Timeless Business Lessons from Your Ancestors: Secure Future Generation by Being a Good Ancestor.


It’s hard to see history being made when you’re right in the middle of it– especially when life has your attention spans locked into– minutes, days, weeks. But in the midst of a pandemic that understandably focuses attention on the here and now. And global movements are rising in the name of long-term thinking and fair and equal justice. And, where politicians see only as far as the next election. And where businesses are only fixated on their quarterly report. And while nations are bickering away in international negotiations– the planet suffers and species disappear.

According to Roman Krznaric; these movement recognizes a disturbing truth: we have colonized the future– the future might be full of uncertainties, but we can rest assured that there is one thing that your forebears will want to inherit from you (their ancestors): a living world in which they can survive and thrive. In wealthy countries especially, humans are treating the earth like a distant outpost where they can freely dump ecological damage and technological risk – as if there was nobody there.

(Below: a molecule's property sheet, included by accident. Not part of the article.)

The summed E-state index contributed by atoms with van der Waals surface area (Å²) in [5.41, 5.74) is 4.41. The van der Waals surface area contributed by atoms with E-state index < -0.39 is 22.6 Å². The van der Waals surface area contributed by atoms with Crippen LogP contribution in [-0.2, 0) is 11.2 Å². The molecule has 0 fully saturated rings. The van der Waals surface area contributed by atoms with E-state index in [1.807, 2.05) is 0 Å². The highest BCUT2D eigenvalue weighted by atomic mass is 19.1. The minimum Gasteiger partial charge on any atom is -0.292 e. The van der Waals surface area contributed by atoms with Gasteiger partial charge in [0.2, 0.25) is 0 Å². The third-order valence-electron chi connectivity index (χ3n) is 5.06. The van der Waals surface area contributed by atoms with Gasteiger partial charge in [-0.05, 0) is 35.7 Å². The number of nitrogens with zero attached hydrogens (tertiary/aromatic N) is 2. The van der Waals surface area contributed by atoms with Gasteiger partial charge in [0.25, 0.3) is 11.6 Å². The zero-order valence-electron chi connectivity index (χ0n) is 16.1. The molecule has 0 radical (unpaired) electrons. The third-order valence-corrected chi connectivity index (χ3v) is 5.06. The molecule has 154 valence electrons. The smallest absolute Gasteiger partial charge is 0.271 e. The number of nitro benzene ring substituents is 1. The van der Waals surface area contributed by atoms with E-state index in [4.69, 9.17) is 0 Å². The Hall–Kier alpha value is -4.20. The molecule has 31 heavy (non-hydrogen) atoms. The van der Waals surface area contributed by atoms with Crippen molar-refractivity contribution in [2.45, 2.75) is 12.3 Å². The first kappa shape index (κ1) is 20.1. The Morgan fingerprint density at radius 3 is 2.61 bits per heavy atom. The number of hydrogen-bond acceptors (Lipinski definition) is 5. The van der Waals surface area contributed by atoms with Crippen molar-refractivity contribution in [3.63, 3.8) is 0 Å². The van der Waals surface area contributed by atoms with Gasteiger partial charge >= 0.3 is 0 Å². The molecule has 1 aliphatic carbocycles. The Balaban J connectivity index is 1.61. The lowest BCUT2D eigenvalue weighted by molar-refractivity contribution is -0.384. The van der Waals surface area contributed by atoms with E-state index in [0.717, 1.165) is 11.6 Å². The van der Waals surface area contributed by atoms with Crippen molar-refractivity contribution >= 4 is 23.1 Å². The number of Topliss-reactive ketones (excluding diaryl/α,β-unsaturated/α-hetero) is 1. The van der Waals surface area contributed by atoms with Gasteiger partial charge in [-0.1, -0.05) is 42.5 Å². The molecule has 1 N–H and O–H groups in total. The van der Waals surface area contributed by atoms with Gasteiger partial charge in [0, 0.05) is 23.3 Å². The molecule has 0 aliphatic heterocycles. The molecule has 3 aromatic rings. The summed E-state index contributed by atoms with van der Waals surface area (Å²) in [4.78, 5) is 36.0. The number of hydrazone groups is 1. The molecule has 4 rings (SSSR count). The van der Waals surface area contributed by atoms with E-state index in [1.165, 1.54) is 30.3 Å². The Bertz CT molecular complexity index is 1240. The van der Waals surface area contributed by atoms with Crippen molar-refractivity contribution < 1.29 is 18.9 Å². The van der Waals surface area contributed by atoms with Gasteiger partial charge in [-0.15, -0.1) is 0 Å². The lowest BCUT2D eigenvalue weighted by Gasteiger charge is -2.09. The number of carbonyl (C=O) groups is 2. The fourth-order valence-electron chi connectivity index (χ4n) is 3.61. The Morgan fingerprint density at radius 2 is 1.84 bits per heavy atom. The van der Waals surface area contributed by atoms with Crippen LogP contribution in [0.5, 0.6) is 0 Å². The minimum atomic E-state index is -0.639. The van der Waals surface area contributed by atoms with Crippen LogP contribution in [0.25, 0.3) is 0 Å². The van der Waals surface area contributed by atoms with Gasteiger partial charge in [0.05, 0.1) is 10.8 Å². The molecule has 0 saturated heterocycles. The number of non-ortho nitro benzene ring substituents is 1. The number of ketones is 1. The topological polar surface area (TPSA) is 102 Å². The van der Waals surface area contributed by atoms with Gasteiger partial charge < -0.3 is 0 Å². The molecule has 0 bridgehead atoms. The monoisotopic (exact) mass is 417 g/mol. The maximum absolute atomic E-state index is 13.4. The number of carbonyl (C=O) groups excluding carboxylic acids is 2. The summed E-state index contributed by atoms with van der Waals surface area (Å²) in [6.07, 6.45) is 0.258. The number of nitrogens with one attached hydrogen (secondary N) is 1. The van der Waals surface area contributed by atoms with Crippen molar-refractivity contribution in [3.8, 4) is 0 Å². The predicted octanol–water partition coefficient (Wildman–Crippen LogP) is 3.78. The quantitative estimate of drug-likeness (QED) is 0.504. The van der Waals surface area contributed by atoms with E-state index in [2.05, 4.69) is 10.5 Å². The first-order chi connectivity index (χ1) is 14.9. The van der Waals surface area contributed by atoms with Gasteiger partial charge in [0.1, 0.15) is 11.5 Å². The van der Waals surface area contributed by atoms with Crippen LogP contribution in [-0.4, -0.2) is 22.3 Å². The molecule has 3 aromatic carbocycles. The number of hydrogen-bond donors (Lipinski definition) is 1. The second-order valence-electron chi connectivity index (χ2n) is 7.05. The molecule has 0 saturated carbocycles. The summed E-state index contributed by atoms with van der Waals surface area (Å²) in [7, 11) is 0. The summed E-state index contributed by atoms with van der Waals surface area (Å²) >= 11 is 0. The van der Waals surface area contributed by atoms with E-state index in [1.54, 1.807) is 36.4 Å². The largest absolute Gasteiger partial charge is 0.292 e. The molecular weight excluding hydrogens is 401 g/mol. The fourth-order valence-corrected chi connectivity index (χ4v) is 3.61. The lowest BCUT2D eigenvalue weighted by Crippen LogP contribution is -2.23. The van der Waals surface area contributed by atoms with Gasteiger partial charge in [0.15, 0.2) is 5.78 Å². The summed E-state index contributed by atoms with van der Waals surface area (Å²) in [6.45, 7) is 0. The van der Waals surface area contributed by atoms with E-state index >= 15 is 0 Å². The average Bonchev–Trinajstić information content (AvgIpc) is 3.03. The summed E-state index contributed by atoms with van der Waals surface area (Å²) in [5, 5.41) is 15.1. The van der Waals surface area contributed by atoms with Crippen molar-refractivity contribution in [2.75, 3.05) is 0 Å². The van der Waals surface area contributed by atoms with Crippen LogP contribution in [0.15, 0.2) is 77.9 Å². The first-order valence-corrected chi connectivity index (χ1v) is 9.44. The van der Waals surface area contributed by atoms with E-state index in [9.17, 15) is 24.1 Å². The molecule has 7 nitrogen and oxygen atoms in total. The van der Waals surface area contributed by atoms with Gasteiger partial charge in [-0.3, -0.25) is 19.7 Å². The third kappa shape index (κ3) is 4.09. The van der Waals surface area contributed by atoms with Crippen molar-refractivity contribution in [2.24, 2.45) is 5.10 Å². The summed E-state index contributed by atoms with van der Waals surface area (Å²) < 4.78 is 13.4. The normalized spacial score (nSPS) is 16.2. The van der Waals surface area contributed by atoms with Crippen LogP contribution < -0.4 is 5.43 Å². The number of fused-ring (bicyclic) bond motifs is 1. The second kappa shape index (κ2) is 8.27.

The tragedy is that the billions upon billions of people who will inhabit the future can do nothing about it. They have no power at the ballot box or in the marketplace. Their voices are silenced and deserve to be heard. Not just because they outweigh everyone alive today, in sheer numbers; but because they never had the option of taking actions for metagating the potential dangerous consequences for the coming generations– from the carbon pumped into the sky to risks of artificial intelligence. The good news is that this is all beginning to change. There is compelling evidence that citizens’ assemblies are better at taking the long view, than are politicians driven by the 24/7 news cycle.